The news you need to know this week

Welcome to the latest edition of our update on the news you need to know and how it affects you and the communities we serve. Every couple of weeks we send out an e-mail featuring important updates, and you can sign up below! As always, thank you for your support of APLA Health, and please share this with others who may be interested.


State Budget Invests in HIV and STD Prevention, Fails to Fund Healthcare for Undocumented Adults


Gov. Brown is expected to approve a state budget before the end of the month that includes additional investments for prevention of HIV and other sexually transmitted diseases (STDs), including a one-time $5 million allocation for comprehensive HIV prevention services and a one-time $2 million allocation for STD prevention efforts. This funding is critical to increase the number of people aware of their HIV status, improve access to PrEP, and reduce the incidence of HIV and other STDs.

APLA Health, in collaboration with other members of the California HIV Alliance, advocated aggressively for these investments. While California is making progress in the fight against HIV, the state is falling behind other parts of the country that have seen significant reductions in new HIV infections. New York saw HIV infections fall by roughly 22 percent (from 3,702 to 2,881) from 2012 to 2016. Meanwhile the number of new HIV cases in California declined by less than 3 percent (from 5,208 to 5,061) during the same time period. In addition, there were more than 300,000 reported STD cases in California in 2017—an increase of almost 45 percent since 2013.

The state budget also includes several changes that will improve access to treatment for hepatitis C. The state budget removes all liver fibrosis restrictions in Medi-Cal and includes more than $100 million annually for three years to expand hepatitis C treatment to all inmates in state prison. APLA Health urges elected officials to build on these efforts and develop a more comprehensive, well-resourced plan to effectively address the interrelated epidemics of HIV, hepatitis C, and STDs.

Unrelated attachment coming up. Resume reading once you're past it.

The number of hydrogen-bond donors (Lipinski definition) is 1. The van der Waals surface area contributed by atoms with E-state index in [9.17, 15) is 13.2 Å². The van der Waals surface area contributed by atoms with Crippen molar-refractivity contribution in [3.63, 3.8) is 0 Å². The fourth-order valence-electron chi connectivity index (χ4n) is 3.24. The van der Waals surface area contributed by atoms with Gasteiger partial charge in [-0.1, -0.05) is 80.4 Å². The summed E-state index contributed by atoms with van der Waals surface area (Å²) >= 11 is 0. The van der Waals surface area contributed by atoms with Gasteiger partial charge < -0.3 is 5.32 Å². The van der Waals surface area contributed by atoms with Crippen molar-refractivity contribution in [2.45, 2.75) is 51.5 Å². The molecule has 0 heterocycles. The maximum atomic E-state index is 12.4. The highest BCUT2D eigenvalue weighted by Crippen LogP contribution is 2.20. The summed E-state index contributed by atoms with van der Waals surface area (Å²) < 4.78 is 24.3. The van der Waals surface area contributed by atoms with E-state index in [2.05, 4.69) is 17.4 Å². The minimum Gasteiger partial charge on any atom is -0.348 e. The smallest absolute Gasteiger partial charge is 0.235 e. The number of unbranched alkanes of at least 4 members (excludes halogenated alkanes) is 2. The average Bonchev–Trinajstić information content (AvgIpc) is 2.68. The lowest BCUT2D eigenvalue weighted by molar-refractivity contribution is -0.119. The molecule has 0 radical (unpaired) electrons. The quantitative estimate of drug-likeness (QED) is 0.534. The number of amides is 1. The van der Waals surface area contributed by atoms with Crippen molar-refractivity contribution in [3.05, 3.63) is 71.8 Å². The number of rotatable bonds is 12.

Regrettably the budget does not include additional funding to provide healthcare to low-income, undocumented adults. Although the legislature had moved forward proposals to expand Medi-Cal to cover undocumented seniors over age 65 and young adults ages 19-26, the funding to implement these proposals was ultimately not included in the final budget deal. Instead, the budget includes $5 million to establish a task force to develop a plan that includes options for achieving universal coverage. APLA Health is committed to working with our partners across the state to cover all Californians, regardless of age, disability, income or immigration status.

New State Budget Gives California SSI Beneficiaries Access to Food Stamps


Good news for people on Supplemental Security Income (SSI). For the first time since 1974, SSI beneficiaries in California will be eligible for assistance from CalFresh, the program that used to be called food stamps. That’s because the new state budget includes a proposal to end something called the SSI “cash out” provision, starting next year.

SSI “cash out” is an obscure program that allowed states to include a food allowance in the SSI program. In California, that allowance came to $10 a month for single individuals, $20 for couples. While SSI recipients got the supplement, they were barred from applying for the federal food stamp program. California is the last state in the country to include the food supplement in the SSI program.

Under the new proposal, single individuals on SSI will be able to collect close to $80 per month in CalFresh benefits, and some families that include SSI beneficiaries will also see an increase in their CalFresh benefits. The measure goes into effect as early as June 1, 2019, and no later than August 1, 2019. CalFresh benefits are used at the grocery store in place of money using Electronic Benefit Transfer cards (EBTs).